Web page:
- University College Dublin 2011 Q&A with Sir Christopher Lee [18:19]
Crypt of the Vampire (1964)
Laura has seen better days, but it’s the nights that are killing her. She comes to believe she’s fallen under the spell of a deadly relative, a long-dead relative, and must now feast on blood to survive. When a young woman arrives due to an accident, Laura falls for her in ways frowned upon by society of the time. Worse, the spirit haunting her nights may be targeting the woman too.
A riff of sorts on Sheridan Le Fanu’s Carmilla, this is a pretty solid little Gothic chiller. It never shies away from the gay themes of the central relationship, and while it’s far from explicit the tenderness between the women is clear in its intended message. Christopher Lee plays Laura’s father, a good man concerned and confused by what’s transpiring beneath his roof, and it all builds to a collision of magic, mystery, and mayhem of the heart. It’s not necessarily an exciting collision, but the character work and drama ensure an engaging conclusion.
Severin’s disc is the first official Blu-ray in the U.S. and is newly scanned from a fine-grain 35mm master. There are no extras beyond a trailer, but a detailed featurette on the film can be found on the Relics from the Crypt disc above.
Castle of the Living Dead (1964)
Count Drago is an odd man with an appetite for death in the form of taxidermy. Animals are his obvious target, but he’s not against capturing the occasional human being too. When he invites a theatrical troupe to perform in his castle, though, the tides turn as people fight for their life.
This is almost a horror/comedy and feels akin to the various versions of House of Wax as Lee’s Drago litters his gorgeous castle with human corpses while silliness abounds. That goofiness comes in large part courtesy of a young Donald Sutherland in his first feature film role — dual roles at that — who’s quite funny. The horror elements work too blending Gothic thrills with engaging character turns and outlandish violence. Christopher Lee’s presence is subdued but menacing, and he creates a villain who’s denser than a mere madman. It’s an interesting film, and while the comedy occasionally feels at odds with the rest it all makes for a memorable whole.
The new Blu-ray disc is the first authorized release of the uncut version and has been scanned in 4K from the Italian negative. As with the films above, the black & white cinematography is given a new lease on life and looks quite good. The disc includes a trailer and the following:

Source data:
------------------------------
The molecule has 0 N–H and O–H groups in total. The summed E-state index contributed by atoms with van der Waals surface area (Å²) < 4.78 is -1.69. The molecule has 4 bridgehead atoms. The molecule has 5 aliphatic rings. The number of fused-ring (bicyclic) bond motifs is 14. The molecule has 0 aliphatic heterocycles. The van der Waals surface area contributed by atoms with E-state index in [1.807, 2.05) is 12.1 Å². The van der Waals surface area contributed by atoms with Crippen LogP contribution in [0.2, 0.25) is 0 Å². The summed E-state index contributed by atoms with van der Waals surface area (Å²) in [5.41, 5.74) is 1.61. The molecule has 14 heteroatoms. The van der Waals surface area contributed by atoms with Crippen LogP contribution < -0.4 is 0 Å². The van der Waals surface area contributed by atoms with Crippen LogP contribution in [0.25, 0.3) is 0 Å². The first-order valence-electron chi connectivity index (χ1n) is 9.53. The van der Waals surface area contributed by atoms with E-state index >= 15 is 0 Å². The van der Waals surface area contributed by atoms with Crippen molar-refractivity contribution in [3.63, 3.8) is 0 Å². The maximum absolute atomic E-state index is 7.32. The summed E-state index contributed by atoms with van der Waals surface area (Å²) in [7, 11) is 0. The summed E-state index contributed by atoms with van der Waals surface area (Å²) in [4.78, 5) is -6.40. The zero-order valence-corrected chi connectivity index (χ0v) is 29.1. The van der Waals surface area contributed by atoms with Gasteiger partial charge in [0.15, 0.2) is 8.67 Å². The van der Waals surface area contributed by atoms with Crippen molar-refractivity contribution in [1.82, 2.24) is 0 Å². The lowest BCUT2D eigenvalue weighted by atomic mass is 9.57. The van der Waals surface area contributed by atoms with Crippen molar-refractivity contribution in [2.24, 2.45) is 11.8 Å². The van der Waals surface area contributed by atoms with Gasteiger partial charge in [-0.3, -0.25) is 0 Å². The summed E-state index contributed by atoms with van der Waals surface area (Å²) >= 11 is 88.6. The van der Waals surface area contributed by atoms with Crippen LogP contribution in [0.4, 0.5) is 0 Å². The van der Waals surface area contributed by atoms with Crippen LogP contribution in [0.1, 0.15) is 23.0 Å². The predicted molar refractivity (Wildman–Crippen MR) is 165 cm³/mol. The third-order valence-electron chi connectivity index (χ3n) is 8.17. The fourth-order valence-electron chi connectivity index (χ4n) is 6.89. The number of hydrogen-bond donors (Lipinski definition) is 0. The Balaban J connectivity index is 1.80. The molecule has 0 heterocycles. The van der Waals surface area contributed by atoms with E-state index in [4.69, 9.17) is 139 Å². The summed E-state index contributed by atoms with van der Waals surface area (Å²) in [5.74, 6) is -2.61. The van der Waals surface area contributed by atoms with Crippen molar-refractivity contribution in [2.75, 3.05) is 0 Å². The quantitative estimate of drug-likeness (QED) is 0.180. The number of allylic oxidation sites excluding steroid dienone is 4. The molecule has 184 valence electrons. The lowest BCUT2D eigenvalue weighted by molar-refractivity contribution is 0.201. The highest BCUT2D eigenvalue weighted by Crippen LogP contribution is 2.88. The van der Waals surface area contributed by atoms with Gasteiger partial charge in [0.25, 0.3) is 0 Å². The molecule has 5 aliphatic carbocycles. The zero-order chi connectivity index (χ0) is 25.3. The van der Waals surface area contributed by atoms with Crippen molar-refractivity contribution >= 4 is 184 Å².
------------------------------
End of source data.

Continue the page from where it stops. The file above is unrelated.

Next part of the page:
- *NEW* Commentary by Mondo Digital’s Nathaniel Thompson and film journalist Troy Howarth
- *NEW* Commentary by film journalist Kat Ellinger
- *NEW* From the Castle to the Academy [51:58] – Career interview with producer Paul Maslansky covering his time as a musician to his entrance into the world of film production
- The Castle of the Mystery Man [13:26] – Roberto Curti, author of Mavericks of Italian Cinema on writer/director Warren Kiefer
This release also includes a CD featuring the film’s score by Angelo F. Lavagnino
The Torture Chamber of Dr. Sadism (1967)
Count Regula, no relation to Dracula or Dragula, is a man with refined tastes. Unfortunately for those around him, that includes young virgins. After killing twelve young women he’s finally captured and killed, but years later he’s brought back to finish off his baker’s dozen. Now the only hope of stopping his devilish scheme rests in the hands of descendants of people he once terrorized.
Both the title and poster art for this late 60s flick are overly lascivious, but that same tone is absent from the film itself. It’s not needed, of course, to make a great or fun film, but it would have at least given the movie the injection of life it needs, As it stands the film rests only on the shoulders of Christopher Lee’s performance and some attractive visuals in the form of Gothic architecture, vibrant cinematography, and creepy sets. As an admittedly loose adaptation of Poe’s The Pit and the Pendulum, it’s missing the menace and personality the story otherwise provides. It’s not quite the bad film that some have decried, but it doesn’t feel as if it wants to be a good film quite enough.
Severin’s new disc includes trailers, galleries, and the following:
- *NEW* Commentary by Mondo Digital’s Nathaniel Thompson and film journalist Troy Howarth
- *NEW* Audio Interview with Karin Dor [25:22]
- Location Featurette [7:41]
- Die Schlangengrub-Die Burg Des Grauens – German Super 8 Digest Short
- Die Schlangengrube des Grafin Dracula – German Super 8 Digest Short
Christopher Lee Presents Theatre Macabre
Anthology TV shows were all the rage for a while, and their reach extended to Poland where this short-lived series was produced. Christopher Lee introduces each episode and does the expected good job — he balances the old-school creepy vibe and the cheeky humor well — and then each episode offers a single tale. Only twenty-four eps remain while a handful have gone missing, and Severin has restored them for inclusion here. The tales feature adaptations of literary greats including Ambrose Bierce, Alexandre Dumas, Fyodor Dostoevsky, Oscar Wilde, Robert Louis Stevenson, Edgar Allan Poe, and others, and while the onscreen talents are far less recognizable the eps are handsomely produced affairs. Period elements of the stories are maintained which adds to both the dated feel and the classical nature of it all. The disc is devoid of extras outside of a series introduction which is worth a watch for Lee’s zinger with the adding machine.